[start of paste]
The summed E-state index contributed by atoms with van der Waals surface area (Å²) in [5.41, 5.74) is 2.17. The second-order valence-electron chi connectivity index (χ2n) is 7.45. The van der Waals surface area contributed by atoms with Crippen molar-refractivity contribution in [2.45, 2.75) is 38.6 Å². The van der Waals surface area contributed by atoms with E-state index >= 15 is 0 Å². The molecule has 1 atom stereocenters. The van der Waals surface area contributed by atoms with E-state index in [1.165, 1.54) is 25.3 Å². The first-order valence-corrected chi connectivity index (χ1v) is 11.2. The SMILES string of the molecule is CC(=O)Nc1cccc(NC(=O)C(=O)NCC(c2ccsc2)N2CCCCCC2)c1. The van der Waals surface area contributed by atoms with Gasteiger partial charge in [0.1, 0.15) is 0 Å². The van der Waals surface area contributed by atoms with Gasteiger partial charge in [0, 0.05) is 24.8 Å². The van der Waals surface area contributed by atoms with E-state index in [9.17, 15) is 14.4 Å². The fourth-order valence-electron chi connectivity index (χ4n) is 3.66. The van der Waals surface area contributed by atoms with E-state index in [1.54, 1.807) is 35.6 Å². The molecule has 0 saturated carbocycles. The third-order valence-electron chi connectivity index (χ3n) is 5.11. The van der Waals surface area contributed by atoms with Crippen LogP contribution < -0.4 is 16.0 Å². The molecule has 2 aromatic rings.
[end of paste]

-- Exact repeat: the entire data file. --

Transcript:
The summed E-state index contributed by atoms with van der Waals surface area (Å²) in [5.41, 5.74) is 2.17. The second-order valence-electron chi connectivity index (χ2n) is 7.45. The van der Waals surface area contributed by atoms with Crippen molar-refractivity contribution in [2.45, 2.75) is 38.6 Å². The van der Waals surface area contributed by atoms with E-state index >= 15 is 0 Å². The molecule has 1 atom stereocenters. The van der Waals surface area contributed by atoms with E-state index in [1.165, 1.54) is 25.3 Å². The first-order valence-corrected chi connectivity index (χ1v) is 11.2. The SMILES string of the molecule is CC(=O)Nc1cccc(NC(=O)C(=O)NCC(c2ccsc2)N2CCCCCC2)c1. The van der Waals surface area contributed by atoms with Gasteiger partial charge in [0.1, 0.15) is 0 Å². The van der Waals surface area contributed by atoms with Gasteiger partial charge in [0, 0.05) is 24.8 Å². The van der Waals surface area contributed by atoms with E-state index in [9.17, 15) is 14.4 Å². The fourth-order valence-electron chi connectivity index (χ4n) is 3.66. The van der Waals surface area contributed by atoms with E-state index in [1.54, 1.807) is 35.6 Å². The molecule has 0 saturated carbocycles. The third-order valence-electron chi connectivity index (χ3n) is 5.11. The van der Waals surface area contributed by atoms with Crippen LogP contribution < -0.4 is 16.0 Å². The molecule has 2 aromatic rings.